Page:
The hunter followed his meat trail droppings and created a huge bonfire at the base of Uluru, underneath Wati Lungkata climbing up to his high cave. The smoke from the fire caused Wati Lungkata to choke, and the top of the fire tendrils burnt his skins, leaving strips of his burned flesh behind as he rolled down the mountain. As he fell and strips of his flesh ripped off, he got smaller and smaller until he hit the ground and became a solitary stone.

The marking on Uluru depicts the stains left behind from Wati Lungkata’s fall, reminding local Anangu what happens if you are greedy and dishonest.


Puli Mankurpa (Uluru, Kata Tjuta & Atila)

Nyangatja puli Ulurunya, nganampa ngura Tjukurpa pulka tjara. Kala painting tjuta palyalpai-amilapai Culture Centre-ngka, minga tjuta nganampa nguraku nintiringkula kulintjaku.’

 ‘This is the rock known as Uluru, our home with its powerful law. We do our paintings at the Culture Centre so tourists can learn about our country, understand and respect it.’

In this painting the artist has painted the three prominent land formations of the central desert region; Uluru (Ayers Rock), Kata Tjuta (The Olgas) and Atila (Mt Conner). They are puli mankurpa (three rocks). The artist has described the land forms, similar to a map from an aerial perspective, demonstrating their intricate knowledge of the land walked by the Ancestors.

From a very young age children learn from their grandparents and parents as they talk and tell their stories using the fine red sand of the desert as a canvas to illustrate and explain their teachings. These stories and images now inspire their art and Anangu are proud to not only make a living for themselves and their families through it but to educate in turn their own children.

Within the traditions of Tjukurpa or Creation Law are coded life survival skills. There is inma (ceremony) associated with each of the stories which are to teach and celebrate; for people to learn where they fit within both the environmental and social systems. Anangu feel strongly about continuing to teach and learn Tjukurpa, and their art is important and vital work. It sustains them economically, physically and culturally. It keeps the stories and traditions alive.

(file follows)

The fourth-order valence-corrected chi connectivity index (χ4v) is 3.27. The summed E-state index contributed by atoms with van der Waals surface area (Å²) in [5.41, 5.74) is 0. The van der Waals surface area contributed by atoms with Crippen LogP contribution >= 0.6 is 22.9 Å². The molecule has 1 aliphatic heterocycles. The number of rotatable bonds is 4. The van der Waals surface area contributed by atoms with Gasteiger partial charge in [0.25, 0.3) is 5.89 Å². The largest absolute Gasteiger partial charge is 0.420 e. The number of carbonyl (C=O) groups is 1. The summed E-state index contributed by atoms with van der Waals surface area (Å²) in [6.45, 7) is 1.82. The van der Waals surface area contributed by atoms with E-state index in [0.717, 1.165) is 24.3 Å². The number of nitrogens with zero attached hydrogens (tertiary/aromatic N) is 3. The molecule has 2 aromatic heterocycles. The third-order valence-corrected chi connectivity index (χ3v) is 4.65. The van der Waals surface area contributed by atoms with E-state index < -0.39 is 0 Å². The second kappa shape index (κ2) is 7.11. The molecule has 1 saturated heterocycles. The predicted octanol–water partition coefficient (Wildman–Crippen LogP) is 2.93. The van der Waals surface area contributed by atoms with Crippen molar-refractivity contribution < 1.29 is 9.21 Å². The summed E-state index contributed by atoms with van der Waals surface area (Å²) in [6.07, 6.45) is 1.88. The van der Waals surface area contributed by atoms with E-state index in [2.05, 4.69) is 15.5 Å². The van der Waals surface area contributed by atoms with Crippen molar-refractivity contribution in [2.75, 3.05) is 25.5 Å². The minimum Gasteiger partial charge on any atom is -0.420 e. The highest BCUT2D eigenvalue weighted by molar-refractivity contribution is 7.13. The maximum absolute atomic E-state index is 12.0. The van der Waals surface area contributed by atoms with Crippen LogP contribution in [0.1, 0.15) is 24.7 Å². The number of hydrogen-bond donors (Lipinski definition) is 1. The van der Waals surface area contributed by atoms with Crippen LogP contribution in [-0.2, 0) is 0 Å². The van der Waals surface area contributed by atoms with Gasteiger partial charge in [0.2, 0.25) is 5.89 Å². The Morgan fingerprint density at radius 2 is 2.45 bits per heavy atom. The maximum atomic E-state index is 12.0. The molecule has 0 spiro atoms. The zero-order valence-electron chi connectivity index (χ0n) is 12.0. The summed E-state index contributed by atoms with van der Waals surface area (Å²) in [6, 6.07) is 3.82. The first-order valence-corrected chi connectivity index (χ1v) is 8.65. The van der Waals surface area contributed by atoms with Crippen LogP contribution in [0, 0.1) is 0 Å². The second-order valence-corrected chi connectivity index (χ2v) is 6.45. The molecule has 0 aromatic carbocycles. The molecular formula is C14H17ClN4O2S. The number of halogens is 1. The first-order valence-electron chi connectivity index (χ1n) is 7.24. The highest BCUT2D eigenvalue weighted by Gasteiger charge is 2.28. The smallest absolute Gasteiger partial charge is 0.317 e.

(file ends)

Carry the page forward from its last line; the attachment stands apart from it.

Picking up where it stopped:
Kuniya (Python Woman)

Minyma Kuniya, a Senior Python Woman, travelled from the south east to bring her eggs back to Uluru where she placed them carefully in a burrow at the eastern end of the Rock.Her fight with Liru, Poisonous Snake Man is one of the foundation tjukurpa law stories of Uluru. This painting depicts Kuniya at Ukada rockhole, feeding five tjitjis (children).

Anangu feel strongly about continuing to teach and learn Tjukurpa and their art is important and vital work. It sustains them economically, physically and culturally. It keeps the stories and traditions alive.



Tali (Sand Dune)

In this painting the artist has depicted tali (sand dunes); the fluid lines tell the story of the land.

Tjanpi (spinifex) and green vegetation such as mangata (desert quondong) grow here. This habitat is very fragile. In the mornings you can see networks of tracks on the sand dunes. Anangu use these markings in the tali to track animals. Generally, small mammals are found in the tali and many protect themselves by burrowing into the sand. Itjaritjari, a marsupial mole that is very rarely sighted, is likely to come to the surface after rain.